His sincerity and patriotism raised the Assembly to the highest pitch of enthusiasm. The destinies of France were in the balance, and Clemenceau was the man at the helm. From the day he took office, his career was a series of triumphs. Through the dark days of 1918 he went almost daily to the Front, speaking with officers and men, cheering, encouraging, holding men firmly to their allotted tasks. When, in May, the German guns were thundering at the very gates of Amiens, and a strike of munition workers in and about Paris threatened the very existence of France, it was Clemenceau who persuaded the workers to go back to their tasks, himself maintaining an undaunted front. Had it not been due to Clemenceau too that the Allied command was united under Marshal Foch at the famous little conference of Doullens? Few had realised the gravity of the situation, but those who did, believed that Clemenceau—the Tiger—had saved the Allied cause.

This, then, was the man who was now placed in the supreme position of President of the Peace Conference.

Hardly second in importance was Woodrow Wilson, President of the United States. He had resolved to attend the Peace Conference in person, and fight for his Fourteen Points. On 4th December 1918 the George Washington, with the President on board, sailed from New York amid the wild shrieks of a thousand sirens, with aeroplanes flying overhead; and on 13th December steamed into Brest harbour through a double line of grey battleships and destroyers, to be greeted with a very thunder of applause. The following day President Wilson, driving through the streets of Paris, was wildly welcomed by a close-packed crowd—a public triumph indeed. Further triumphs awaited him in England and in Italy.

Men literally bowed down before him, and shed tears of joy in his presence. He stood for Peace and for Justice. He would lead them to the promised land, where wars were prohibited and blockades unknown. It has been said that the President had an opportunity vaster than had ever before been within the reach of man. It might have been a turning-point in the world's history. It failed for lack of moral courage.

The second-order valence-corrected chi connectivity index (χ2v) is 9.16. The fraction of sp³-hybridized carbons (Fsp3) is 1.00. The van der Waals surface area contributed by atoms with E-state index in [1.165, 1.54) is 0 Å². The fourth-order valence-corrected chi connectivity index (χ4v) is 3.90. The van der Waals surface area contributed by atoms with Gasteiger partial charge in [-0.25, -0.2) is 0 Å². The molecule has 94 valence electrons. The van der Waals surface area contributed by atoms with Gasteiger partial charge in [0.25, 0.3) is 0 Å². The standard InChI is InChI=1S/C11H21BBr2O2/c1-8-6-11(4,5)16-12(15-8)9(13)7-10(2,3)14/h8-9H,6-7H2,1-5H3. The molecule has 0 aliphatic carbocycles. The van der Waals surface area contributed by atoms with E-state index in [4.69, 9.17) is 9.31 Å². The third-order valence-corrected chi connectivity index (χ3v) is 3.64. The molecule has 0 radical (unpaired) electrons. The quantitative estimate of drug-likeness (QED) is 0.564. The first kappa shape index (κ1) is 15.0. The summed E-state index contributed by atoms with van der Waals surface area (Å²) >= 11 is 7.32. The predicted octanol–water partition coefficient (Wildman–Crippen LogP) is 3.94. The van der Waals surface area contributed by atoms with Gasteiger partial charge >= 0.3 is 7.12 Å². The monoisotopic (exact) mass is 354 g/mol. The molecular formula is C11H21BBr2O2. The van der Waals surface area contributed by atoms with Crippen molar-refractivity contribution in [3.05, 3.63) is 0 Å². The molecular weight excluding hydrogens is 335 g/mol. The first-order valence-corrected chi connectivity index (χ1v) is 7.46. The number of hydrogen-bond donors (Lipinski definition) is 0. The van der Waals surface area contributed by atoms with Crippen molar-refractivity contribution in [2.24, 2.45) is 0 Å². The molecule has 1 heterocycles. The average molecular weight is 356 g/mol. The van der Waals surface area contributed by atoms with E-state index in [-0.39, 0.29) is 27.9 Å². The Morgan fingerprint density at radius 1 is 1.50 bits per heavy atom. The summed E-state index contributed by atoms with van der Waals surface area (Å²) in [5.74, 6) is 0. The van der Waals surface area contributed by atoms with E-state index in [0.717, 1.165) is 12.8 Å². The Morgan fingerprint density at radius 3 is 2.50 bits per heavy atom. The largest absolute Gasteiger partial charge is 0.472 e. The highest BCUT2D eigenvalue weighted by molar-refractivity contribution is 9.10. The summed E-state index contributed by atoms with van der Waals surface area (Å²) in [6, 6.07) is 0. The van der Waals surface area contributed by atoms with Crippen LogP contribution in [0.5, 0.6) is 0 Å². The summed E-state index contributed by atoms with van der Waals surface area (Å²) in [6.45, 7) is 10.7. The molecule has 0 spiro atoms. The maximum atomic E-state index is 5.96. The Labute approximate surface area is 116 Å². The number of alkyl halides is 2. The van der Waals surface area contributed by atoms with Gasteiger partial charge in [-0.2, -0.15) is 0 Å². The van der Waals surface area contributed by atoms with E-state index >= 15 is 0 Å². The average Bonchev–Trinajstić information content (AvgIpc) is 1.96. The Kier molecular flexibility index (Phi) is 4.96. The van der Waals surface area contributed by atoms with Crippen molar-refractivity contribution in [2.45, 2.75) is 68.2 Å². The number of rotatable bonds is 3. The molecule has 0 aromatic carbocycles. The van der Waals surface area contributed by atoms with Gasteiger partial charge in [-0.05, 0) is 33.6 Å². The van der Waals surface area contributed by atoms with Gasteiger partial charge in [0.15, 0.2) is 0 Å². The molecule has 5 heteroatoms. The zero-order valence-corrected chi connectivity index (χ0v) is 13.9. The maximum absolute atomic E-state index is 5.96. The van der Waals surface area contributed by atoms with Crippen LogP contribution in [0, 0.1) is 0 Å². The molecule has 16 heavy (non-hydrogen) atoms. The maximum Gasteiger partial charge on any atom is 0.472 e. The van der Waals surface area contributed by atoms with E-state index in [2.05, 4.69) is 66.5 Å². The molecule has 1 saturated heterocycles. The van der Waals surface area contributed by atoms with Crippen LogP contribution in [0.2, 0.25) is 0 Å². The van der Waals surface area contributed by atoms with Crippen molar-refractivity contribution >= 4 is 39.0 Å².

Then came Lloyd George, the English Prime Minister, and M. Sonnino, Premier of Italy. The splendid services rendered to the British Empire by Lloyd George will never be forgotten. Through its darkest hours he steered the nation with confidence and with success. He had been a marked man before war broke out. His words in 1914 seemed to find an echo in men's hearts: "We have been living," he said, "in a sheltered valley; the stern hand of Fate has scourged us to an elevation whence we can see the great peaks of honour—Duty, Patriotism, Sacrifice. We shall descend again, but this generation will carry in their hearts the image of those great mountain peaks, whose foundations are not shaken, though Europe rock and sway in the convulsions of a great war."

The task before the Peace Conference was colossal. Nothing in the past could compare with it. For the first time in history whole nations had fought. 30,000,000 men had been wounded; nearly 10,000,000 had died. The great peace treaties of the past were child's play compared to this.

The map of Europe had to be remade. The forces of Right against Might had to be readjusted.

It was in a spirit of honest desire for a just and honourable peace that the delegates set to work.

The Treaty was studied, prepared, and discussed for six long months; 58 Commissions, holding over 1600 meetings, discussed by day and by night technical questions, and finally the Council of Four held 145 meetings. All men gave time, experience, and brains to the great work. No efforts were spared to obtain information, to get expert opinion from far-off lands, to extort the truth, the whole truth, and nothing but the truth.